At age 12, my son walked with me into his pediatrician’s office for an appointment and we both had the same thought: “It’s time to move on.” Having hit puberty on the early side, Matt was now 5'8", 125 pounds, and he had a deep voice. As much as we loved our pediatrician and her staff, it was time to say so long to the Thomas the Tank Engine track in the waiting room, the Highlights for Children magazines, and the tiny chairs.
We knew Matt was ready to start seeing the family-practice doctor his dad and I have trusted for years. But for many families, making this decision isn’t simple. Here’s help.
Sometimes, just a small change is needed. A girl with a male pediatrician or a boy with a female pediatrician may become shy about being examined by a doctor of the opposite sex, says Michelle Perro, a pediatrician in Fairfax, CA.
“This can happen as young as 6 years old for some girls,” says Perro. Often, the solution is to continue to see a pediatrician, but to ask for a referral to a doctor of the same sex, she says. Some kids don’t care about this issue, Perro adds; it depends on the child.
Also, as your daughter gets older, she may want to stay with her pediatrician for everything except Pap smears and pelvic exams. Let her see a gynecologist in addition to her pediatrician. Perro says it’s generally recommended that girls have their first Pap smear and pelvic exam at age 18, or earlier if they’re sexually active.
She also says families with a child with a chronic condition, such as asthma, heart disease, cystic fibrosis, etc., may opt to stay with their pediatrician because the doctor knows the child and his condition; there’s a deep connection and continuity of care that may not be easy to recreate. Again, this is something to discuss with your pediatrician.
Some families may find that their kids are happy seeing their pediatrician until they go to college. If your child wants to stay with her pediatrician, you should still prepare her (and yourself) for what will be an evolving relationship with the doctor as she gets older. Mom or Dad will be invited to stay in the examining room less and less. As your daughter enters her teens, she’ll begin to have a more direct relationship with her doctor; she’ll want to know that what she discusses in the examining room will remain confidential—just as you’ll want to ensure the pediatrician is comfortable dealing with teen-related medical issues.
If you stay with your pediatrician through these years, you might want to check with your doctor regarding whether she’ll ask your child important questions about sleep problems; caffeine consumption; possible use of cigarettes, drugs or alcohol; puberty and sexual issues; and safety issues (use of seat belts and bike helmets, drinking and driving, etc.).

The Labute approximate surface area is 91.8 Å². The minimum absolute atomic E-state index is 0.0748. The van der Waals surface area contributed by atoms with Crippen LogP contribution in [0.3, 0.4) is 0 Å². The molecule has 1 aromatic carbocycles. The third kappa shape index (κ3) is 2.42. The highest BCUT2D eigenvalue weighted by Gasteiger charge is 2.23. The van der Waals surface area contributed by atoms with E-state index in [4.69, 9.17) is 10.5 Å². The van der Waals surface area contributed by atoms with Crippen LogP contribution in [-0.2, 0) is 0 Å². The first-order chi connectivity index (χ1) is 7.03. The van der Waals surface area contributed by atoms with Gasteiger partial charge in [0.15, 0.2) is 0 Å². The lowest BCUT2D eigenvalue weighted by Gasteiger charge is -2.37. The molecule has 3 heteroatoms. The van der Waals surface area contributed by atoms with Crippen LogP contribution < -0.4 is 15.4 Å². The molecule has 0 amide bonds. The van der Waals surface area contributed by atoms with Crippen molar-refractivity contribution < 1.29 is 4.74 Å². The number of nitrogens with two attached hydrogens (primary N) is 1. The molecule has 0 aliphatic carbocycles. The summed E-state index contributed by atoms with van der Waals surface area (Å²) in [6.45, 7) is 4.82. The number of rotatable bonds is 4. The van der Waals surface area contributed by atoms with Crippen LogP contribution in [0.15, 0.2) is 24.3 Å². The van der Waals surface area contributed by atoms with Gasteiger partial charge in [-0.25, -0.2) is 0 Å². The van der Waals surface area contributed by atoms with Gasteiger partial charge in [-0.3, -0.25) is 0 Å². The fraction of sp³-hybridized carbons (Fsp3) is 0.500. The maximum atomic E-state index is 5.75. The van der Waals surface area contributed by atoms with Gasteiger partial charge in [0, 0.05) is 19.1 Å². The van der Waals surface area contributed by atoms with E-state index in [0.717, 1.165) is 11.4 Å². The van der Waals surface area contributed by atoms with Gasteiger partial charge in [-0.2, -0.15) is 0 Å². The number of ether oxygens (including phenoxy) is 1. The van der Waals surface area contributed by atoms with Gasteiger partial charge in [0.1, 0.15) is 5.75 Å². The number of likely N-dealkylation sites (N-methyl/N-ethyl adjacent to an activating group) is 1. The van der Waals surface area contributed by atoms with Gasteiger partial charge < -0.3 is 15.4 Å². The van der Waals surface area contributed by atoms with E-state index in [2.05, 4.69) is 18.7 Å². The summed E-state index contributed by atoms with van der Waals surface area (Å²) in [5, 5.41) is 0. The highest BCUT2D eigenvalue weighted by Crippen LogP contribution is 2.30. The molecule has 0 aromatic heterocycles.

Moving On From Your Pediatrician
If your child no longer is comfortable at a pediatrician’s office, it might be time to find a new doctor. Many families will stay with their pediatrician through the baby and early childhood years, when frequent well-child check-ups and immunizations mean regular visits, says family physician Lawrence D. Dardick. The years between ages 8 and 11 are usually fairly quiet, medically, he adds. At around age 11, the child needs more immunizations, “and at that point, some families decide to change physicians,” he says.
Your pediatrician has dealt with this transition many times; she can often recommend a doctor for your child.
In moving on, you have several options:
- Family practice doctors treat the entire family, from babies through adults, according to the American Academy of Family Physicians They’re familiar with the challenges of the teen years and can perform Pap smears and pelvic exams. (Of course, if your child starts off being seen by a family physician as an infant, that doctor can treat her indefinitely.) To find a family physician, visit WebMD and click on the “doctors” button under the search field. [Editor’s note: to find a family-practice doctor in New Jersey who’s been recommended by other NJ moms, check out Favorite Kids' Docs 2011.]
- Internal-medicine specialists, “doctors for adults,” generally accept patients 18 and older. If your child is heading to college and is ready for an “adult” doctor, this may be an option. Visit the American College of Physicians' website for more information, or call 800-523-1546 to find an internal medicine specialist in your area.
- Adolescent-medicine specialists are trained to deal with body image, nutrition, sexuality, mental-health, substance abuse, and other issues that can be of particular concern during the teen years. Visit the Society for Adolescent Medicine’s website to learn more and find a doctor.
When we left our pediatrician, I called, then wrote a letter requesting Matt’s medical records and expressing our thanks for all the wonderful years of care our doctor had provided. Was it easy to say goodbye? No. But it helps to look at it as you would a school graduation. Your child is making a normal transition to a new phase of life.
What To Ask a New Doctor
- Will you work with my family’s insurance company, HMO, etc?
- Do you prefer that a parent be present, or not present, during examinations? Will my child be able to speak privately with you during appointments? What’s your policy on patient confidentiality for minors for issues like birth control and STDs?
- Are you comfortable talking with teens about sexual issues, drug use, eating disorders, etc? And do you do this as a matter of course?
- Do you perform gynecological exams?
- How much time do you allow for office visits for teen patients?
- What information do you need from my child’s pediatrician?
Kathy Sena is a freelance journalist who writes about family health.